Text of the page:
I rubbed my hand up and down my dark brown arm. “Look at me! I felt scared and out of place at first. But when I looked more carefully, I noticed that everybody is different in some way. And,” I added, “When I looked even more closely, I saw that inside we are all the same. You’ll see Varya, Australia is really a great place to live.”
Varya just shrugged her shoulders like she didn’t believe me.
So I said, “Believe me, you will see! Have you ever seen so many parks, and swimming pools, and beaches, and movie theatres, and buses and trains and ferries? Even if you don’t have much money, there’s always something to do, something to see. Everywhere you turn you can learn something new about another place, another face, another culture. And best of all, you can feel safe and free.”
Varya’s dad, grandfather and brother finally made it out to Australia. They lived all together in the cramped unit while Varya’s parents worked day and night to save up for a bigger, more comfortable place to live.
Varya’s brother got a part-time job at the local supermarket. Whenever we went shopping there I would say, “Stradsvuitsi*, Andre!*” And he would say, “How’s it going, Lerato?”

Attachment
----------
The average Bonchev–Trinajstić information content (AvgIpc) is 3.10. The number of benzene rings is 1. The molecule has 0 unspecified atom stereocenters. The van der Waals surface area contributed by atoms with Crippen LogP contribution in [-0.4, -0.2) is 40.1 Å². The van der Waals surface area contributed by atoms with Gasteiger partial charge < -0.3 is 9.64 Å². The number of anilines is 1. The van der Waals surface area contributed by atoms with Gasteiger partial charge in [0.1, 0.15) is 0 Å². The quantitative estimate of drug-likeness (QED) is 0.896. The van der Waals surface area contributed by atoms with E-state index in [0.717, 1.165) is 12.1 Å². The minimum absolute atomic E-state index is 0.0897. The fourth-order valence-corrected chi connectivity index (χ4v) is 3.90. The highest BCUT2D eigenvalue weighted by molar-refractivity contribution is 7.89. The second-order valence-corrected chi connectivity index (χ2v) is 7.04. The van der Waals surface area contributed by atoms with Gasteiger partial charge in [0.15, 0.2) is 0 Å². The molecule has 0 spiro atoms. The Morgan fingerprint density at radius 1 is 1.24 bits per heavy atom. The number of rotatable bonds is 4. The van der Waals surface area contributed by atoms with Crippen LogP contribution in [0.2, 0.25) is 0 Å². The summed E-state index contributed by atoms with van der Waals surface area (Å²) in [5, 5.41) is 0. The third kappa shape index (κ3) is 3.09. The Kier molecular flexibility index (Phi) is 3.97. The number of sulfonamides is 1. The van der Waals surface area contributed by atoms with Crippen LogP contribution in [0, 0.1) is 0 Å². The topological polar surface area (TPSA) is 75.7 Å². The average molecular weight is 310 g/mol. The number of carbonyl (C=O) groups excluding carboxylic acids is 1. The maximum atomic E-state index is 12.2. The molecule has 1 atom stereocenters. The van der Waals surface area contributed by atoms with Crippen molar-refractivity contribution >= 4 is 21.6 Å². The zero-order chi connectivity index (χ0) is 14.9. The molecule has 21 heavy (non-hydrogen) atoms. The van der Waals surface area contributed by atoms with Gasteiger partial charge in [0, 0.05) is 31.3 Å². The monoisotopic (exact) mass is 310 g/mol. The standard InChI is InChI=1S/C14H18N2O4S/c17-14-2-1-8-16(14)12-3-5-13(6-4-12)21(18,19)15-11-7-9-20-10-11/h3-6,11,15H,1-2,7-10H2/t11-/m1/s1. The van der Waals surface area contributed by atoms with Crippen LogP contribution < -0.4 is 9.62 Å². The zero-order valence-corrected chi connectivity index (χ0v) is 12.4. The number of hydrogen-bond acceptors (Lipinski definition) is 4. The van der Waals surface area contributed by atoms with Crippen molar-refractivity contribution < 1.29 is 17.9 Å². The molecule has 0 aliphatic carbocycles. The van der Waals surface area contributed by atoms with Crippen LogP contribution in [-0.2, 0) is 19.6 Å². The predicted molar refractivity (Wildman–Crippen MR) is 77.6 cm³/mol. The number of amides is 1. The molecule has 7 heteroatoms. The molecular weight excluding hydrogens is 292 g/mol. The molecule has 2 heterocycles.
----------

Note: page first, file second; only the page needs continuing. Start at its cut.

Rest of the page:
I told my mum and dad about Varya’s bright, sparkly, happy blue eyes. Mum said, “Just like your bright, sparkly, happy brown eyes once you got used to your new home.”
It didn’t take Varya long to learn more English. At school, Miss Fletcher wouldn’t let Varya and I sit together anymore because we talked too much. She called Varya a chatterbox. I’d never met anyone who could talk as much I could. And she loved to write too.
Over the Christmas holidays Varya’s family took a trip back to Russia. Even though she was only gone for six weeks, Varya sent heaps of postcards and letters. Most of them arrived after she got back from her holiday.
The last postcard she sent before the end of the holiday said: Dear Lerato, Had a great holiday. Have seen all my cousins and old friends. Winter Christmas is beautiful here but I have had enough of the snow and cold. Now I want to go home! See you soon. Lotsa love, Varya.
I Want to Go Home! - Appendix (Fact File)
* Lerato – pronounced Li-rah-toh; a girl’s name, originally from a small country in Southern Africa called Lesotho (The Kingdom of Lesotho). Lerato means ‘love’.
* Varya – pronounced Vah-ri-ya; a girl’s name from a large country in Eastern Europe called Russia. Varya can be translated as Barbara.
* André – pronounced On-dray; a boy’s name, popular in many European countries including Russia. André can be translated as Andrew.
* migrant – someone who leaves his or her own country to live in another.
* United Nations – a group of countries who gather to encourage peace and cooperation around the world.
* Stradsvuitsi – pronounced strards-vooi-tsee; a Russian greeting meaning ‘hello’.